M. J. Joseph was born in the first Catholic hospital built in Florida, a Gothic Revivalbuilding designed by the Hungarian architect, Albert Olszewski von Herbulis. Now, a nearly abandoned stone pile listed in the United States National Register of Historic Places, the former hospital, deserted by the Daughters of Charity, currently houses a couple of eateries and a Montessori school. As a matter of curiosity, Joseph’s children attended the Montessori school.
Joseph represents the seventh-generation of his family to live in Pensacola, Florida, growing-up the son of a World War II PT Boat sailor and a working mother, spending the happiest of his early days along the shores of Pensacola Bay and Santa Rosa Island. Every year, like Persephone, he descended into what he regarded as the dark and forbidding underworld of schooling, enduring complete boredom and utter disinterest, except upon the occasion of first hearing one of his music teachers sing Schubert lieder. Upon escaping his primary education, Joseph discovered university life and began an enormously fulfilling period of scholarship and curiosity that has remained dear to him.
Joseph spent his professional career in his family’s firm, eventually rising to CEO and managing the corporation’s merger with a multinational company. He has been retired for sixteen years, occasionally working part-time in the non-profit world and in jobs that have interested him, as well as, directing, for several years, his own non-profit corporation benefitting international youth soccer, or, more commonly understood, football.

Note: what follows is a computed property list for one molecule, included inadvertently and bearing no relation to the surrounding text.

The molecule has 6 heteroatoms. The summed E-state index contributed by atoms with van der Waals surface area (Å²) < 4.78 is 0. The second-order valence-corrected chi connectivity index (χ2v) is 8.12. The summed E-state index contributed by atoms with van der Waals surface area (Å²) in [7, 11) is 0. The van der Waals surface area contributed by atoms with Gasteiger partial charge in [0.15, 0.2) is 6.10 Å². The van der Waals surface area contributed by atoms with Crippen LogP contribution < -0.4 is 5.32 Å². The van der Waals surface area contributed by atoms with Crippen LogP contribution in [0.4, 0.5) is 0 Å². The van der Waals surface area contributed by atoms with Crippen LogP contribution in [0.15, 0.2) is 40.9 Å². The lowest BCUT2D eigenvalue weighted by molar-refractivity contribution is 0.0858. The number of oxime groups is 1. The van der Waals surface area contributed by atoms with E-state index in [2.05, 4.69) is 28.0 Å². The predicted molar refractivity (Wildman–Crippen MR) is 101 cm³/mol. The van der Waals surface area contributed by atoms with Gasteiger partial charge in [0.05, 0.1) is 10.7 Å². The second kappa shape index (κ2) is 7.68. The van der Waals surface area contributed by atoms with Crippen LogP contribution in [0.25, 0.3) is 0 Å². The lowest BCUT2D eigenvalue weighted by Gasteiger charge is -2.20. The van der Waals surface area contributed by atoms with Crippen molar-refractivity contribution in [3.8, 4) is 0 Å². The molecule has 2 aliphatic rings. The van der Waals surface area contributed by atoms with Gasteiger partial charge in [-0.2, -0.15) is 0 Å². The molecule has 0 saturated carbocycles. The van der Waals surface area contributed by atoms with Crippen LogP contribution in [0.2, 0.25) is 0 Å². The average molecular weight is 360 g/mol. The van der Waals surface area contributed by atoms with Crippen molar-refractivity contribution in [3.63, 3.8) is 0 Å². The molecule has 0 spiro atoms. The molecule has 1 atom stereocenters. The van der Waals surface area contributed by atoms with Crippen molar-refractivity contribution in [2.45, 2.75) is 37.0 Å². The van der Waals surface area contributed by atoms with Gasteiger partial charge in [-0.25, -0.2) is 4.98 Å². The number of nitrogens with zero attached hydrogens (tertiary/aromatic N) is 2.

M. J. Joseph has written all his life, but, until sharing the manuscript of his book, The Lübecker, with a several friends and his wife, he had no interest in publishing any of his work, finding other interests sufficiently fulfilling, especially, sailing. Joseph plans to publish the entire work, of which The Lübecker represents the first book, largely owing to the enthusiastic support of the girl of his dreams, his wife, Ann, and wonderful publicist, Maryglenn McCombs.